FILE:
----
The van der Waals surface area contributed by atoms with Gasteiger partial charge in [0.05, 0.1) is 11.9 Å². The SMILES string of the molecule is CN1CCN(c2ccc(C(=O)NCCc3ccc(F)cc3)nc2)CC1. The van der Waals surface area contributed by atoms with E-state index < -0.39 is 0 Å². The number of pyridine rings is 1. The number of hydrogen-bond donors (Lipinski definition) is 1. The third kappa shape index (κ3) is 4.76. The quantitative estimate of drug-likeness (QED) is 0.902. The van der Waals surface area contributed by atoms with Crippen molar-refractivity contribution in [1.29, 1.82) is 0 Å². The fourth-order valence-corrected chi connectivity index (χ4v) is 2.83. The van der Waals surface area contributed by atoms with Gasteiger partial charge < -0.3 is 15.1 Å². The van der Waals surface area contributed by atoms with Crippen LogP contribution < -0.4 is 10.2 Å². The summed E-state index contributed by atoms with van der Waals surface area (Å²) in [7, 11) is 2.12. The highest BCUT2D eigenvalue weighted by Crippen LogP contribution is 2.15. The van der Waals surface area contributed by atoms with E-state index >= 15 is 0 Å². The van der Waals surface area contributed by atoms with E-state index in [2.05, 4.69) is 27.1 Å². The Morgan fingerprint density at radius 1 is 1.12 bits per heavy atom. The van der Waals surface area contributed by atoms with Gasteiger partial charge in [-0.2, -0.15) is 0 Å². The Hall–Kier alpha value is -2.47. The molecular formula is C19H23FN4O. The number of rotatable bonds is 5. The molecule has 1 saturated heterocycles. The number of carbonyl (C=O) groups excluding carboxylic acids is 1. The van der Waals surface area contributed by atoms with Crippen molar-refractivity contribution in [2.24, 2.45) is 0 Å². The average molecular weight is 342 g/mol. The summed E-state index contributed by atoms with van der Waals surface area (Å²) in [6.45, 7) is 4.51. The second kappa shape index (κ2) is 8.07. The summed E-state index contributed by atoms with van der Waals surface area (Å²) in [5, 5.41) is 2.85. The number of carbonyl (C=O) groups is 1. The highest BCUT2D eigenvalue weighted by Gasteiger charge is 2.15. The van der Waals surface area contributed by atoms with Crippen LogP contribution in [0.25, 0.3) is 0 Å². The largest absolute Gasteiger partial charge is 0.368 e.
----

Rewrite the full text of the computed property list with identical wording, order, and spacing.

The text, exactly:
The van der Waals surface area contributed by atoms with Gasteiger partial charge in [0.05, 0.1) is 11.9 Å². The SMILES string of the molecule is CN1CCN(c2ccc(C(=O)NCCc3ccc(F)cc3)nc2)CC1. The van der Waals surface area contributed by atoms with E-state index < -0.39 is 0 Å². The number of pyridine rings is 1. The number of hydrogen-bond donors (Lipinski definition) is 1. The third kappa shape index (κ3) is 4.76. The quantitative estimate of drug-likeness (QED) is 0.902. The van der Waals surface area contributed by atoms with Crippen molar-refractivity contribution in [1.29, 1.82) is 0 Å². The fourth-order valence-corrected chi connectivity index (χ4v) is 2.83. The van der Waals surface area contributed by atoms with Gasteiger partial charge < -0.3 is 15.1 Å². The van der Waals surface area contributed by atoms with Crippen LogP contribution < -0.4 is 10.2 Å². The summed E-state index contributed by atoms with van der Waals surface area (Å²) in [7, 11) is 2.12. The highest BCUT2D eigenvalue weighted by Crippen LogP contribution is 2.15. The van der Waals surface area contributed by atoms with E-state index >= 15 is 0 Å². The van der Waals surface area contributed by atoms with E-state index in [2.05, 4.69) is 27.1 Å². The Morgan fingerprint density at radius 1 is 1.12 bits per heavy atom. The van der Waals surface area contributed by atoms with Gasteiger partial charge in [-0.2, -0.15) is 0 Å². The Hall–Kier alpha value is -2.47. The molecular formula is C19H23FN4O. The number of rotatable bonds is 5. The molecule has 1 saturated heterocycles. The number of carbonyl (C=O) groups excluding carboxylic acids is 1. The van der Waals surface area contributed by atoms with Crippen molar-refractivity contribution in [2.24, 2.45) is 0 Å². The average molecular weight is 342 g/mol. The summed E-state index contributed by atoms with van der Waals surface area (Å²) in [6.45, 7) is 4.51. The second kappa shape index (κ2) is 8.07. The summed E-state index contributed by atoms with van der Waals surface area (Å²) in [5, 5.41) is 2.85. The number of carbonyl (C=O) groups is 1. The highest BCUT2D eigenvalue weighted by Gasteiger charge is 2.15. The van der Waals surface area contributed by atoms with Crippen LogP contribution in [0.25, 0.3) is 0 Å². The largest absolute Gasteiger partial charge is 0.368 e.